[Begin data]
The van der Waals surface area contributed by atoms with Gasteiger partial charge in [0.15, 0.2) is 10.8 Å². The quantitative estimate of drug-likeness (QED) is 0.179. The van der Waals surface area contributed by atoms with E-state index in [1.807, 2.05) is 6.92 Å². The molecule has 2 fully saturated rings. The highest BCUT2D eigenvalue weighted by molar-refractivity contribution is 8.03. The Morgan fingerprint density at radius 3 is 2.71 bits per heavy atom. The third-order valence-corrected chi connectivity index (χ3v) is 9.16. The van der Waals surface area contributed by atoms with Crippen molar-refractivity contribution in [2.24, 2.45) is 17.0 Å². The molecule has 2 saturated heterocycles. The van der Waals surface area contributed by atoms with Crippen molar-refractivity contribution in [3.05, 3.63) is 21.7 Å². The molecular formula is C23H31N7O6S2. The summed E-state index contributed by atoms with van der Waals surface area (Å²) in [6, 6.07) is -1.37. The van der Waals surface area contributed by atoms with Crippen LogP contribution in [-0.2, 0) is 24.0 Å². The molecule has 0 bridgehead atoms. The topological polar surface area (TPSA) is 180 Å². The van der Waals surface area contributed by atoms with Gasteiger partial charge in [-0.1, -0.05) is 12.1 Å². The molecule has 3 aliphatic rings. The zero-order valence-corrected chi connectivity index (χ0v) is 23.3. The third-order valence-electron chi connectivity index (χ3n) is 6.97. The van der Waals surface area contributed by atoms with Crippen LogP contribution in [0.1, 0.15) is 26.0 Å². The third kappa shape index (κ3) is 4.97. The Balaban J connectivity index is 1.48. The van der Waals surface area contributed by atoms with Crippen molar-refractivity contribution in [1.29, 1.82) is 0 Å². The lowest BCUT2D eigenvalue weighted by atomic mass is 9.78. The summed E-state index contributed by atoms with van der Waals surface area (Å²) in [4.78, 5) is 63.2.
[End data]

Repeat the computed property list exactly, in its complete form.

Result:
The van der Waals surface area contributed by atoms with Gasteiger partial charge in [0.15, 0.2) is 10.8 Å². The quantitative estimate of drug-likeness (QED) is 0.179. The van der Waals surface area contributed by atoms with E-state index in [1.807, 2.05) is 6.92 Å². The molecule has 2 fully saturated rings. The highest BCUT2D eigenvalue weighted by molar-refractivity contribution is 8.03. The Morgan fingerprint density at radius 3 is 2.71 bits per heavy atom. The third-order valence-corrected chi connectivity index (χ3v) is 9.16. The van der Waals surface area contributed by atoms with Crippen molar-refractivity contribution in [2.24, 2.45) is 17.0 Å². The molecule has 2 saturated heterocycles. The van der Waals surface area contributed by atoms with Crippen molar-refractivity contribution in [3.05, 3.63) is 21.7 Å². The molecular formula is C23H31N7O6S2. The summed E-state index contributed by atoms with van der Waals surface area (Å²) in [6, 6.07) is -1.37. The van der Waals surface area contributed by atoms with Crippen LogP contribution in [-0.2, 0) is 24.0 Å². The molecule has 0 bridgehead atoms. The topological polar surface area (TPSA) is 180 Å². The van der Waals surface area contributed by atoms with Gasteiger partial charge in [-0.1, -0.05) is 12.1 Å². The molecule has 3 aliphatic rings. The zero-order valence-corrected chi connectivity index (χ0v) is 23.3. The third-order valence-electron chi connectivity index (χ3n) is 6.97. The van der Waals surface area contributed by atoms with Crippen LogP contribution in [0.1, 0.15) is 26.0 Å². The third kappa shape index (κ3) is 4.97. The Balaban J connectivity index is 1.48. The van der Waals surface area contributed by atoms with Crippen molar-refractivity contribution in [1.29, 1.82) is 0 Å². The lowest BCUT2D eigenvalue weighted by atomic mass is 9.78. The summed E-state index contributed by atoms with van der Waals surface area (Å²) in [4.78, 5) is 63.2.